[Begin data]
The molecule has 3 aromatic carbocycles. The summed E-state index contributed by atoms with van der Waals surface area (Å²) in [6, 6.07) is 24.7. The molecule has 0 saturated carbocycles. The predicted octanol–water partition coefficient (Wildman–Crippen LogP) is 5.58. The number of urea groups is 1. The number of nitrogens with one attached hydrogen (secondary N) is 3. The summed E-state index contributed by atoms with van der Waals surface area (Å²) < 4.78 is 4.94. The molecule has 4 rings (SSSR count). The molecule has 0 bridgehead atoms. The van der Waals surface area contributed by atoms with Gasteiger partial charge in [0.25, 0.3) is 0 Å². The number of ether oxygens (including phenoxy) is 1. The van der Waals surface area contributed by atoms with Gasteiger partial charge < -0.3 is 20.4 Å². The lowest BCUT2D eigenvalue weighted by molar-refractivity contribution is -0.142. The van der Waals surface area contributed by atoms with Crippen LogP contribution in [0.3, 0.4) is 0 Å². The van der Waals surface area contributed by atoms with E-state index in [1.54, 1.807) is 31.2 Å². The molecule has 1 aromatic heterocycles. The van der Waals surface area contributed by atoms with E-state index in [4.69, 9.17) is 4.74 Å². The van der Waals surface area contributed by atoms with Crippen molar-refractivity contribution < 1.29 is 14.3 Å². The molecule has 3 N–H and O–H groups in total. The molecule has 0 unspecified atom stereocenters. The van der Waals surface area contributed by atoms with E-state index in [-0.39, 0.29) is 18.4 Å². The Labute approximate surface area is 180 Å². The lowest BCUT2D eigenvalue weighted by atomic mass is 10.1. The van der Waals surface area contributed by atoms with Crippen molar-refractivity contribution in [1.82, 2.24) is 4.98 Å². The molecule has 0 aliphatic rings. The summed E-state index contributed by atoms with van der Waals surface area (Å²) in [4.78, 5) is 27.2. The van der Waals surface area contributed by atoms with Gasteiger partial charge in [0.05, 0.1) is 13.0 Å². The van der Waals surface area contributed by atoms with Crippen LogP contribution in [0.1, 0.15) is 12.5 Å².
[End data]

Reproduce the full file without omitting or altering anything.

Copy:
The molecule has 3 aromatic carbocycles. The summed E-state index contributed by atoms with van der Waals surface area (Å²) in [6, 6.07) is 24.7. The molecule has 0 saturated carbocycles. The predicted octanol–water partition coefficient (Wildman–Crippen LogP) is 5.58. The number of urea groups is 1. The number of nitrogens with one attached hydrogen (secondary N) is 3. The summed E-state index contributed by atoms with van der Waals surface area (Å²) < 4.78 is 4.94. The molecule has 4 rings (SSSR count). The molecule has 0 bridgehead atoms. The van der Waals surface area contributed by atoms with Gasteiger partial charge in [0.25, 0.3) is 0 Å². The number of ether oxygens (including phenoxy) is 1. The van der Waals surface area contributed by atoms with Gasteiger partial charge < -0.3 is 20.4 Å². The lowest BCUT2D eigenvalue weighted by molar-refractivity contribution is -0.142. The van der Waals surface area contributed by atoms with Crippen LogP contribution in [0.3, 0.4) is 0 Å². The van der Waals surface area contributed by atoms with E-state index in [1.54, 1.807) is 31.2 Å². The molecule has 1 aromatic heterocycles. The van der Waals surface area contributed by atoms with E-state index in [4.69, 9.17) is 4.74 Å². The van der Waals surface area contributed by atoms with Crippen molar-refractivity contribution < 1.29 is 14.3 Å². The molecule has 3 N–H and O–H groups in total. The molecule has 0 unspecified atom stereocenters. The van der Waals surface area contributed by atoms with E-state index in [-0.39, 0.29) is 18.4 Å². The Labute approximate surface area is 180 Å². The lowest BCUT2D eigenvalue weighted by atomic mass is 10.1. The van der Waals surface area contributed by atoms with Crippen molar-refractivity contribution in [1.82, 2.24) is 4.98 Å². The molecule has 0 aliphatic rings. The summed E-state index contributed by atoms with van der Waals surface area (Å²) in [4.78, 5) is 27.2. The van der Waals surface area contributed by atoms with Gasteiger partial charge in [0.05, 0.1) is 13.0 Å². The van der Waals surface area contributed by atoms with Crippen LogP contribution in [0.1, 0.15) is 12.5 Å².